FTX assets frozen by Bahamas regulator as crypto exchange fights for survival

FTX assets frozen by Bahamas regulator as crypto exchange fights for survival
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The Bahamas securities regulator froze the assets of part of Sam Bankman-Fried’s crypto empire and moved to appoint a liquidator for one of its assets as the entrepreneur raced to raise up to $8 billion to save FTX.

The Bahamas Securities Commission took action Thursday against Bahamian subsidiary FTX Digital Markets. FTX. The regulator said that no assets belonging to the business can be transferred without the approval of the temporary liquidator. FTX was moved to the Bahamas from Hong Kong, where it was launched in 2021.

“The Commission is aware of public statements suggesting that clients’ assets have been misused, mismanaged and/or transferred to Alameda Research,” the announcement said. Alameda, Bankman-Fried crypto- Trade business.

Bankman-Fried was looking to raise up to $8 billion to bail out the crypto company on Thursday as many of his former backers wrote of their investments in FTX.

The crisis has spread to the crypto industry as BlockFi, a digital asset lending platform, pauses customer withdrawals.

BlockFi said on Thursday that FTX and Alameda will not be able to run their business as usual due to “the situation is unclear”. In the midst of a crypto crash this year, the head of FTX get out of jail BlockFi with a $250 million loan.

The 30-year-old acknowledged on Twitter that the FTX trading platform has an insufficient repository of readily accessible funds to meet customer demands. Investors have received a chaotic appeal from the humble crypto chief executive to close his company’s financial gap.

The outcome of Bankman-Fried’s search for cash will decide its fate amid growing doubts that FTX can survive without a capital injection and concerns for customers with funds in the frozen stock market.

FTX US, which is separate from the international exchange, said it may halt trading on its platform in the coming days, in a sign of how pressures are mounting among its affiliated businesses.

FTX’s Australian business took over on Friday. Customers were advised not to deposit any money or take any action. Japan has ordered FTX’s local subsidiary to suspend some of its activities.

Investors estimate that Bankman-Fried is seeking $6 billion to $8 billion. Trading firm Alameda Research owes FTX $10 billion, two people familiar with the matter said.

Several investors, including Paradigm, which has a $300 million conglomerate, and venture capital firm Sequoia, which announced the move Wednesday, have cut their stakes in FTX to zero.

One investor said that Bankman-Fried wants to use crypto exchange OKX, stablecoin operator Tether, and Tron founder Justin Sun for fundraising.

Tether chief technology officer Paolo Ardoino told the Financial Times: “We were asked if we were interested in investing or lending. We said no.” He said Bankman-Fried contacted the stablecoin issuer a few days ago to ask for help, before the canceled Binance bailout was announced.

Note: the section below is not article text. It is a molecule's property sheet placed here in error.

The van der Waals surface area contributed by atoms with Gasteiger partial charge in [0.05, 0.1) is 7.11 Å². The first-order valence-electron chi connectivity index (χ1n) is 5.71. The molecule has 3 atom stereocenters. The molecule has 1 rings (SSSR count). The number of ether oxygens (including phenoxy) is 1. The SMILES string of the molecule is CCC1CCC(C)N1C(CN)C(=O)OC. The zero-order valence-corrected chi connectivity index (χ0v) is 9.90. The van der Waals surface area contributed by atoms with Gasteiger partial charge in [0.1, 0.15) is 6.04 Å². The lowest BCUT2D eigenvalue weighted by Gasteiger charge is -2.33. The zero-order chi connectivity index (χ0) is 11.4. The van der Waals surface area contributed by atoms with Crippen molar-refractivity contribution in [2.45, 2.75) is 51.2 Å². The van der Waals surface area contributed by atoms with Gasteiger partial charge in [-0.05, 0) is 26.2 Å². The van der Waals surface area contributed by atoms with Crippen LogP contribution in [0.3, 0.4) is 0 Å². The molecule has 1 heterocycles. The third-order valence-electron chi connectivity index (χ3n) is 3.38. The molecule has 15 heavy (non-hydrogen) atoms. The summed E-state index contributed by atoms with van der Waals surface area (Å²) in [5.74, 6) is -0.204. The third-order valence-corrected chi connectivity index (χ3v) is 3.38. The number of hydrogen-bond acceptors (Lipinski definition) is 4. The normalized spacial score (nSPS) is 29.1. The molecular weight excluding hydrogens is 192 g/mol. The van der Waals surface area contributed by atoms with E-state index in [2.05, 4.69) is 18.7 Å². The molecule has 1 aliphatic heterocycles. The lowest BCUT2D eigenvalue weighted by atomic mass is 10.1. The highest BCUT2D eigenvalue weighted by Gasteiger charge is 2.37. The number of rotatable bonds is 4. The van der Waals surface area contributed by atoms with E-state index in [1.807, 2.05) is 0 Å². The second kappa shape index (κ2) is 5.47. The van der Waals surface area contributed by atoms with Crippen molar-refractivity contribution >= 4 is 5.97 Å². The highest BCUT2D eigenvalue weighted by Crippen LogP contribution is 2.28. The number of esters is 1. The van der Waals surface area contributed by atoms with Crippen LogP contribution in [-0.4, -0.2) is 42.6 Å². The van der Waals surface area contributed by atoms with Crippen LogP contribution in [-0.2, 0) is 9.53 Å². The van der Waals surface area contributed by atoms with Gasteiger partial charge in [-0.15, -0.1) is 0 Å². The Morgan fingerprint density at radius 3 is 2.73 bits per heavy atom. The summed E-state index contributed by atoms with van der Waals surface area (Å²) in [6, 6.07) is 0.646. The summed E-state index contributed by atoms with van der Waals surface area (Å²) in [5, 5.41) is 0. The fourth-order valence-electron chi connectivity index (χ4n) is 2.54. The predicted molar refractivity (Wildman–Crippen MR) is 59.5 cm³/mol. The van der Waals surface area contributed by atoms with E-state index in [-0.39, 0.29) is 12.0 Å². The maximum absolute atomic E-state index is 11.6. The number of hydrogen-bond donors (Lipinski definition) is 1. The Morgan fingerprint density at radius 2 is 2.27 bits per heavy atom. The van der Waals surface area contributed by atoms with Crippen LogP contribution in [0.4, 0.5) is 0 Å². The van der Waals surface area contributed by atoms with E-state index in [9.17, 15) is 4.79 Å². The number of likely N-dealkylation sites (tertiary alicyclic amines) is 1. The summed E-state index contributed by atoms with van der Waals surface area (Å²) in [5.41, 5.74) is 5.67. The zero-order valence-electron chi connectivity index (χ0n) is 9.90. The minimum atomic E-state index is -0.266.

Sun did not respond to a request for comment, but said on Twitter, “We are creating a solution together with FTX to start a path forward.”

FTX on Thursday said it has reached an agreement with Tron to set up a “private facility” that will allow some crypto token holders to exchange assets one-to-one from FTX to external wallets.

OKX declined an exclusive deal to bail out FTX on Tuesday, but is still considering funding, according to sources familiar with the matter. Its executives are concerned about the risk of FTX misusing customer deposits and the possibility of customers being sued.

People familiar with the matter said investors and clients have approached prominent American litigator David Boies about filing a lawsuit. Meanwhile, Bankman-Fried recruited Paul Weiss partner Martin Flumenbaum, known to represent scrap bond trader Michael Milken, who was jailed and later pardoned for violating US security laws.

While Boies declined to comment, Flumenbaum did not immediately respond to a request for comment.

The fundraising pressure comes less than a month after FTX was ready to launch a Series C funding round, matching its January valuation of $32 billion.

One investor said Bankman-Fried appears to be running the financial bailout without professional advisors. “He appears to be running this process by text message himself. He has no man,” added the investor.

Bankman-Fried blamed poor internal record keeping for an incorrect accounting of leverage and liquidity in the stock market. “Sorry . . . I fucked up,” he tweeted.

He promised that existing assets and money raised would be used to repay customers first, and offered to step down as CEO if the company survives.

Bankman-Fried said, “There are a few players we’re discussing.” Said. “We’ll see how that turns out.”

Report by Kadhim Shubber, Arash Massoudi, Joshua Oliver and Scott Chipolina in London; Ortenca Aliaj in New York; and Richard Waters and Tabby Kinder in San Francisco. Additional reporting by William Langley Chan Ho-him in Hong Kong, James Fontanella-Khan in New York and Nic Fildes in Sydney.

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